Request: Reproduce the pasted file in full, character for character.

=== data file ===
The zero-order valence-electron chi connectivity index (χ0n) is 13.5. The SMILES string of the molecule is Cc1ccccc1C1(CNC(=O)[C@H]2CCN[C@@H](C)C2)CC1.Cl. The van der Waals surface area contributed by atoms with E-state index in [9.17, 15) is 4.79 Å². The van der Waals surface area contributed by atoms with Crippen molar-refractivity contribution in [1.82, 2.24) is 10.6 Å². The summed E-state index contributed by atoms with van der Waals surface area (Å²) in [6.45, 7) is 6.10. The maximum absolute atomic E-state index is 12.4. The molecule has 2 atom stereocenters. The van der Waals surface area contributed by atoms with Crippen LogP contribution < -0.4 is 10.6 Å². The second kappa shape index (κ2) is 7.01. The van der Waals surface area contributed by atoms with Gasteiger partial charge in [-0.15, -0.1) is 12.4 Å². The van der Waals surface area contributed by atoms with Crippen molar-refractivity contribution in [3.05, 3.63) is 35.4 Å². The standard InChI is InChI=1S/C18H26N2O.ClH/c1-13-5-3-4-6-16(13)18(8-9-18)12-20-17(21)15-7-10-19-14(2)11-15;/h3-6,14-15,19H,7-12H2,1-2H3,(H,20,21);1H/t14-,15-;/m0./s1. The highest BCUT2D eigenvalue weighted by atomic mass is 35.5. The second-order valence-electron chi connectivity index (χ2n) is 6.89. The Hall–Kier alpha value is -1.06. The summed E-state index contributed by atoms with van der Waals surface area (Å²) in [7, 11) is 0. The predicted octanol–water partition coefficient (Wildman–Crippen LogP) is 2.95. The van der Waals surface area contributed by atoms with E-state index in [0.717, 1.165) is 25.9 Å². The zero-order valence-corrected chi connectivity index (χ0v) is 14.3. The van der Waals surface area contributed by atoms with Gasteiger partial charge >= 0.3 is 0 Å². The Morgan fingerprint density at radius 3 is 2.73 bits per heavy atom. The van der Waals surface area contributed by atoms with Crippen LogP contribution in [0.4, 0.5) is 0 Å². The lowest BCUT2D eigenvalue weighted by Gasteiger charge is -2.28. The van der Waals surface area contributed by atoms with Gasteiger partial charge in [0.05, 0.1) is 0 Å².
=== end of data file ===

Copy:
The zero-order valence-electron chi connectivity index (χ0n) is 13.5. The SMILES string of the molecule is Cc1ccccc1C1(CNC(=O)[C@H]2CCN[C@@H](C)C2)CC1.Cl. The van der Waals surface area contributed by atoms with E-state index in [9.17, 15) is 4.79 Å². The van der Waals surface area contributed by atoms with Crippen molar-refractivity contribution in [1.82, 2.24) is 10.6 Å². The summed E-state index contributed by atoms with van der Waals surface area (Å²) in [6.45, 7) is 6.10. The maximum absolute atomic E-state index is 12.4. The molecule has 2 atom stereocenters. The van der Waals surface area contributed by atoms with Crippen LogP contribution < -0.4 is 10.6 Å². The second kappa shape index (κ2) is 7.01. The van der Waals surface area contributed by atoms with Gasteiger partial charge in [-0.15, -0.1) is 12.4 Å². The van der Waals surface area contributed by atoms with Crippen molar-refractivity contribution in [3.05, 3.63) is 35.4 Å². The standard InChI is InChI=1S/C18H26N2O.ClH/c1-13-5-3-4-6-16(13)18(8-9-18)12-20-17(21)15-7-10-19-14(2)11-15;/h3-6,14-15,19H,7-12H2,1-2H3,(H,20,21);1H/t14-,15-;/m0./s1. The highest BCUT2D eigenvalue weighted by atomic mass is 35.5. The second-order valence-electron chi connectivity index (χ2n) is 6.89. The Hall–Kier alpha value is -1.06. The summed E-state index contributed by atoms with van der Waals surface area (Å²) in [7, 11) is 0. The predicted octanol–water partition coefficient (Wildman–Crippen LogP) is 2.95. The van der Waals surface area contributed by atoms with E-state index in [0.717, 1.165) is 25.9 Å². The zero-order valence-corrected chi connectivity index (χ0v) is 14.3. The van der Waals surface area contributed by atoms with Gasteiger partial charge >= 0.3 is 0 Å². The Morgan fingerprint density at radius 3 is 2.73 bits per heavy atom. The van der Waals surface area contributed by atoms with Crippen LogP contribution in [0.4, 0.5) is 0 Å². The lowest BCUT2D eigenvalue weighted by Gasteiger charge is -2.28. The van der Waals surface area contributed by atoms with Gasteiger partial charge in [0.05, 0.1) is 0 Å².